I started to title this post “Into the Light, Solstice, New Beginnings and Old Friends” but that seemed ridiculously long.  That’s really the rambling nature of this post, though, so I’m sharing it anyway.

I haven’t written much lately.  I have quite a few posts sitting in my drafts, but nothing worth publishing.  Nothing I’ve written seems to be cohesive or form a point…just snippets of things.  A friend’s post this morning spurned my desire to post something and this what came out.  It’s not cohesive, probably shouldn’t be published here and may not be, but it’s what’s going on in my head.  Joyful Solstice, Merry Christmas, Happy Hanukkah (or Chanukah?), etc.  🙂


This holiday season our family decided to move more toward Solstice and away from Christmas.  Our beliefs and values are evolving in a way that no longer aligns with this particular holiday and we want our traditions/celebrations to reflect that.  I pinned various ideas on my beloved pinterest, borrowed some books from a friend and have been planning things in my mind for a few months now.  Unfortunately, Solstice morning came and brought with it a raging migraine headache.

Complicating the day, I felt a pervasive sense of disappointing my children, both in the gift department and in the happy traditions department.  They were marvelous and grateful and happy, as they always are when receiving gifts.  I, however, noticed that this year something felt different.  I’ve never been a big gift giver at the holidays, or any time, really.  I think excessive gift-giving is ridiculous and try my best to keep some sanity about spending during special occasions.  I’m sure at least a portion of that comes from having minimal funds pretty much my entire parenting life.  This year, I made a concerted effort to get the children the gifts I knew they really wanted instead of what I thought they might like or what seemed practical.  Since their wants are more expensive, there were less packages to open.  The migraine left little-to-no energy for anything else.  It felt so quick, so tiny, so not enough.

The change in my attitude about gifts came about partially because of the “old friend” I’ve discovered in reading Sandra Dodd’s Big Book of Unschooling.  Nothing in her book is new to me, but somewhere between the birth of my first child and now (three more kids and a husband later), I lost these ideas.  I’m not sure where or when, and I feel pretty certain that if I looked hard enough I would see that they had always been there, just got buried by life and other stuff.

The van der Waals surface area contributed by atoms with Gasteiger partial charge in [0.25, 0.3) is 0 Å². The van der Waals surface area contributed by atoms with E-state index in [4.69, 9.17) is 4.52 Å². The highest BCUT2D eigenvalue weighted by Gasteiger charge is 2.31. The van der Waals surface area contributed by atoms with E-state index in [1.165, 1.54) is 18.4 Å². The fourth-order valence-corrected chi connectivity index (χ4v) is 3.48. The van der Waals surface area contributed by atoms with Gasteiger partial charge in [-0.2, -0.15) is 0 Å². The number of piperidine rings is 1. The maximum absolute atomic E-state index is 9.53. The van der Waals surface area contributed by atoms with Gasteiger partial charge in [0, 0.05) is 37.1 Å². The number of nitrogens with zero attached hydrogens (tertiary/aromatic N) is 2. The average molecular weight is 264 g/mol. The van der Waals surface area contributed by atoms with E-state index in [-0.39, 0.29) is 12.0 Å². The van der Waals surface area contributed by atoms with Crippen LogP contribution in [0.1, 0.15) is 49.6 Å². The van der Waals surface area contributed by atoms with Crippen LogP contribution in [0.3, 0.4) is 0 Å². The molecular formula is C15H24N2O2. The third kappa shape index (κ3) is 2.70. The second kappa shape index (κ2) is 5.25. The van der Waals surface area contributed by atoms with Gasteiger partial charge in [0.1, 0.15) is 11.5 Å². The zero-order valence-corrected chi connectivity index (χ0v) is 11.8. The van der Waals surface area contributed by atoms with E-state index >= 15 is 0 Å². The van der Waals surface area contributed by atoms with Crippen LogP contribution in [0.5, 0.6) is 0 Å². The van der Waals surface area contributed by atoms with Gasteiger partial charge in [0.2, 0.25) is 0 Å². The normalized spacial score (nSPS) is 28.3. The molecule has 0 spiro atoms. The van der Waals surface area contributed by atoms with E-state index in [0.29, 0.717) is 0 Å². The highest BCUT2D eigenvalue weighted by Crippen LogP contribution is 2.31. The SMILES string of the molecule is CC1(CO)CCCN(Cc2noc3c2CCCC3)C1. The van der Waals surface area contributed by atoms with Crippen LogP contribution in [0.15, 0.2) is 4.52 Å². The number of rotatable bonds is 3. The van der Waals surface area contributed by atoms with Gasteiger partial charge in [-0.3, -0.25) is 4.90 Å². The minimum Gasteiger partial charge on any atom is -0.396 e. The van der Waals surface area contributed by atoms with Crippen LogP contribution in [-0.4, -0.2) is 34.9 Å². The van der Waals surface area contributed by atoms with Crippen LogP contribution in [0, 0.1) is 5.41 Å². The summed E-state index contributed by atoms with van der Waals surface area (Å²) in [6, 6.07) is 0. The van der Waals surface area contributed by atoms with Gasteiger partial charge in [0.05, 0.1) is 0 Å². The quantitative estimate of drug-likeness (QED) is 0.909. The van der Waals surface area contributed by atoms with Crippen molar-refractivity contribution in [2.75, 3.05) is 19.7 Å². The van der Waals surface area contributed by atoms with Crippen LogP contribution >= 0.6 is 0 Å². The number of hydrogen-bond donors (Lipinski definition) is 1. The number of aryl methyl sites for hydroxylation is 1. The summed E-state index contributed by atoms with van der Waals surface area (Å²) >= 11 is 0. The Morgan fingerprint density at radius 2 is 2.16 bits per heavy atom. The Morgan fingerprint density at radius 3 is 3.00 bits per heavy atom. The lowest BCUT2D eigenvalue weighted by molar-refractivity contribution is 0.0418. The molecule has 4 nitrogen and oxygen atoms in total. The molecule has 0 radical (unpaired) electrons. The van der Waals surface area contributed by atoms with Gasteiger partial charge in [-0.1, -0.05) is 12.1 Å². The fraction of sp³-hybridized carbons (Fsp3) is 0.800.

Continuing the ramble….

The past year and a half have been a struggle for me.  Each time I think I’m getting better, something throws me off-kilter and I seem to find myself in a depressive and/or sick episode.  In public, I attempt to paste my normal smile on and “chop wood, carry water”.  In private, though, I often feel as though I’m falling apart, both physically and mentally.  This, in turn, freaks me out and then I go deeper into the dark abyss of questioning my sanity.  I haven’t been able to pinpoint a specific cause for these feelings/episodes, nor a cure or even a way to clearly articulate what’s going on.  I simply feel off.  Simply, ha.  There’s nothing simple about it.

At the center seems to be a general feeling of failure.  Failure at parenting.  Failure at being a full partner in marriage.  Failure at doing something so simple as buying a ticket right.  Failure at keeping a balanced budget.  Failure.  Failure.  Failure!  I have found myself pushed to tears by complete strangers (who may or may not have actually been judging), dear friends and even my beloved children (often).  Enough is enough!

The poem below was sent to me by a friend and while I liked it when she sent it a few days ago, it now seems more than fitting.  Perhaps that is the gift of the Winter Solstice?  The long darkness that slowly turns to the light?

Maybe, just maybe, I got it right after all.  Maybe I needed Solstice to be “dark” so I could see the light coming back.  Maybe this evolving way of being is just the perspective I’ve been needing to get out of this funk and get back into the light.


Journeying around the sun, at Yule, she turns furthest from the light.

Here In the dark of the long night she is veiled, and here she comes to the fullness of her union with creation.

To enter is to hold Death closest to our hearts.

And as we do, Death has her sensuous way.

Slowly, we come to a clearing, and the solstice.

And in deep stillness, we enter.

Our journey from the sun has come to its full, and we wait in a rare quality of quietness.

Time is no more.

Here in this place, we gently slip into the emptiness, and depth of the void, and bathe in the energies of creation.

When we are cleansed, and fully drunken from the cup, she continues on her journey around, and we edge back closer to the light.

Slipping out through her veils in birth, we are new, and journeying to the sun.

–Martin Jones